Project Studio

Jonathan Williams

Cafe Môr

Pembrokeshire, Wales

We sit where the road meets the sand dunes. Behind us the quiet solar powered beach hut is prepped ready for customers and in front of us the waves at Freshwater West gently crash onto the shore. This is where Jonathan grew up, learned to surf and after a short stint away, came back to sell amazing seafood from a beachfront shack.

We chat briefly before heading off to forage for seaweed. We pass the only seaweed hut left from a once thriving industry and Jonathan fills us in on the history of the famed laver seaweed. Back in 1879, a ship travelling from San Francisco to Liverpool was hit by a storm and was wrecked on a nearby beach. Its cargo was strewn across Freshwater West, fifteen thousand boxes of new world delights lined the coast. Word spread like wildfire and folk rushed to take advantage of this free bounty. It was here a number of enterprising chaps from Swansea saw the laver beds, or ‘black gold’ as it became known and struck a deal with the locals to harvest it. This was the start of the of the seaweed industry in Pembrokeshire.

It was this story that inspired Jonathan to open the seaweed kitchen now known as Cafe Môr and he started by serving up the black gold in the form of laver bread, a high-protein, traditional Welsh delicacy. Jonathan tells us, “After picking the seaweed, we thoroughly wash it and then cook it until it becomes soft. We then mince it to convert it into a thick black/green paste like texture and add some oats and seasoning, shape it, fry it off and serve in a bun – beautiful.”

“I want to know what I’m doing by taking the small amounts of seaweed won’t affect the environment.”

Jonathan has always cooked for others, at home as a kid, during uni, at summer jobs and at various restaurants and kitchens. His first real cheffing job was at the local army barracks minutes away from Freshwater West. He says, “I blagged the interview so when I got it, I had to ring my mum for recipes and then multiply by four to five hundred. The most I ever cooked for was fifteen hundred people.” As well as cooking for huge numbers he also worked in high-end kitchens cooking for intimate numbers; these extremes gave him the skills he needed to cope with the ever-changing customers that arrive at the shack. “Last year, from this hut, we cooked nearly fifty thousand meals. It’s so extreme though, one sunny Easter day we did four hundred covers; the very next day it lashed it down and we served seven people.”

All the food Jonathan serves is locally sourced: the lobster, crab and mackerel all come from the Pembrokeshire waters, the meats from local farms and the bread from local bakeries. Even the sauces are homemade – they have ‘Kelpchup’, seaweed butter, homemade mayo and a delicious seaweed sweet chilli. The hut itself is powered by solar panels, so instead of hearing a generator chugging away, all you can hear is waves, wind and the sizzle of the food cooking. Last year he commissioned Cardiff University to do a study on the sustainability of the laver seaweed on the nearby local beaches. “I want to know what I’m doing by taking the small amounts of seaweed won’t affect the environment.”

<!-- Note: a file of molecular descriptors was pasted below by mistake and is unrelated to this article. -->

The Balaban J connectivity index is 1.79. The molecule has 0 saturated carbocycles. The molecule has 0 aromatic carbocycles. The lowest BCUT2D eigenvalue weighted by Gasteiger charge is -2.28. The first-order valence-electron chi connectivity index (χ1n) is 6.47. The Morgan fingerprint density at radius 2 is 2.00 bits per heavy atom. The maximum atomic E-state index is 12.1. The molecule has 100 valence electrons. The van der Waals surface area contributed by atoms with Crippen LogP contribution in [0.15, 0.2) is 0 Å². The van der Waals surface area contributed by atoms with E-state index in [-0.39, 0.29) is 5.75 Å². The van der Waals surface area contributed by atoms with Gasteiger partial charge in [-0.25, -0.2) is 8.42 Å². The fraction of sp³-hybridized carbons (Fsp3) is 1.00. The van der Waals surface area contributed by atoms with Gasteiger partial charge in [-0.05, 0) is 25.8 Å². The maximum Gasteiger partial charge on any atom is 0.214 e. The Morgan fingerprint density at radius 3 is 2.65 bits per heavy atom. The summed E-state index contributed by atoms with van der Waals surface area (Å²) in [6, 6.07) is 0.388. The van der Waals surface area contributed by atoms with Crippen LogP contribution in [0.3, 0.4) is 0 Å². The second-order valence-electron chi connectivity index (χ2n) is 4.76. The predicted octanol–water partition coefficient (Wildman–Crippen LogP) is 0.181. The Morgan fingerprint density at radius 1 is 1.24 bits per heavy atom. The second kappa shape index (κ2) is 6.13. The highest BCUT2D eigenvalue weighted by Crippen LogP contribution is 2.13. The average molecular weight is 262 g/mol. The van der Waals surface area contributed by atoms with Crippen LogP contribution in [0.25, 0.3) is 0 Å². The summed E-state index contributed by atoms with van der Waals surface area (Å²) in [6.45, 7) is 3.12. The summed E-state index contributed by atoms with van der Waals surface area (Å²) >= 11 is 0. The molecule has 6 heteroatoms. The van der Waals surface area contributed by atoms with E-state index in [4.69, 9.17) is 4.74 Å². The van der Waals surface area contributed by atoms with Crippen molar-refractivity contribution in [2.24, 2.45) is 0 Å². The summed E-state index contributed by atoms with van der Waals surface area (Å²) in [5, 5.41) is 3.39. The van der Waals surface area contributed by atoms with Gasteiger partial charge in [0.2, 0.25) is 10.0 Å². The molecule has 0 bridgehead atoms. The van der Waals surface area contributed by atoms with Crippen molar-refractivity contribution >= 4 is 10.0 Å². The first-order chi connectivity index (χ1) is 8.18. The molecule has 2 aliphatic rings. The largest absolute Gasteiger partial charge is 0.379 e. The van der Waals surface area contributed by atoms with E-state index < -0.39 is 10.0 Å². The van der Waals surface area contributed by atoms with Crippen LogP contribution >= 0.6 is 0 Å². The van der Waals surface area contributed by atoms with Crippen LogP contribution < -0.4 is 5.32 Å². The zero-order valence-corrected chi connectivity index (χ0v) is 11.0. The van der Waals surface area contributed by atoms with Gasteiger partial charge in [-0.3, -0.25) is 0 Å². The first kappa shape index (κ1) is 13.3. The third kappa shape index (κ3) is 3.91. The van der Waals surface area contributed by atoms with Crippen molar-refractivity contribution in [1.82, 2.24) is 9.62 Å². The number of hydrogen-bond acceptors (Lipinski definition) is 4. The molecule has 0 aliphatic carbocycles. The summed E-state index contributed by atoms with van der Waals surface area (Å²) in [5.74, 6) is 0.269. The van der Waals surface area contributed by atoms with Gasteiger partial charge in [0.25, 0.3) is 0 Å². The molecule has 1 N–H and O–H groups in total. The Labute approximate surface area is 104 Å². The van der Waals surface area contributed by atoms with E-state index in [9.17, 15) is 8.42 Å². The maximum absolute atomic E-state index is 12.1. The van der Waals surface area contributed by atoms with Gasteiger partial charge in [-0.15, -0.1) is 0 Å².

We arrive back at the shack with a bag full of seaweed. Earlier we’d tried the laver bread and we were dying to try the lobster roll we’d heard so much about. After a few moments he hands us both the freshest Welsh lobster, cooked with melted, salty, seaweed butter, all held together by an artisan bun. We turn, leaning against the shack overlooking a beautiful beach with the sun beaming down on us; it is the perfect combination of gastronomic delights and environmental splendour and we savour every bite.

As well as the shack, Jonathan has a ship, which he takes to festivals to feed the hungry crowds with his seafood delights; while his jars of laver bread, kelpchup and sea truffle butter are stocked in over two hundred shops and deli’s around the UK. And in true entrepreneurial style, whilst on maternity leave, he launched a seaweed-infused rum into the market, taken from an old pirate recipe.

In 2014, Cafe Môr won the BBC Food & Farming award for ‘Best Street Food/Take Away in the UK’ and in 2016 they earned a ‘Great Taste Award’. They are also the second of only two mobile food outlets in the UK to power their kitchens using solar and wind energy.

The locally-sourced menu is sublime and Jonathan’s passion is infectious; as we leave, the queues are starting to form and it is easy to see why: amazing food and spectacular scenery have become the perfect recipe for success n

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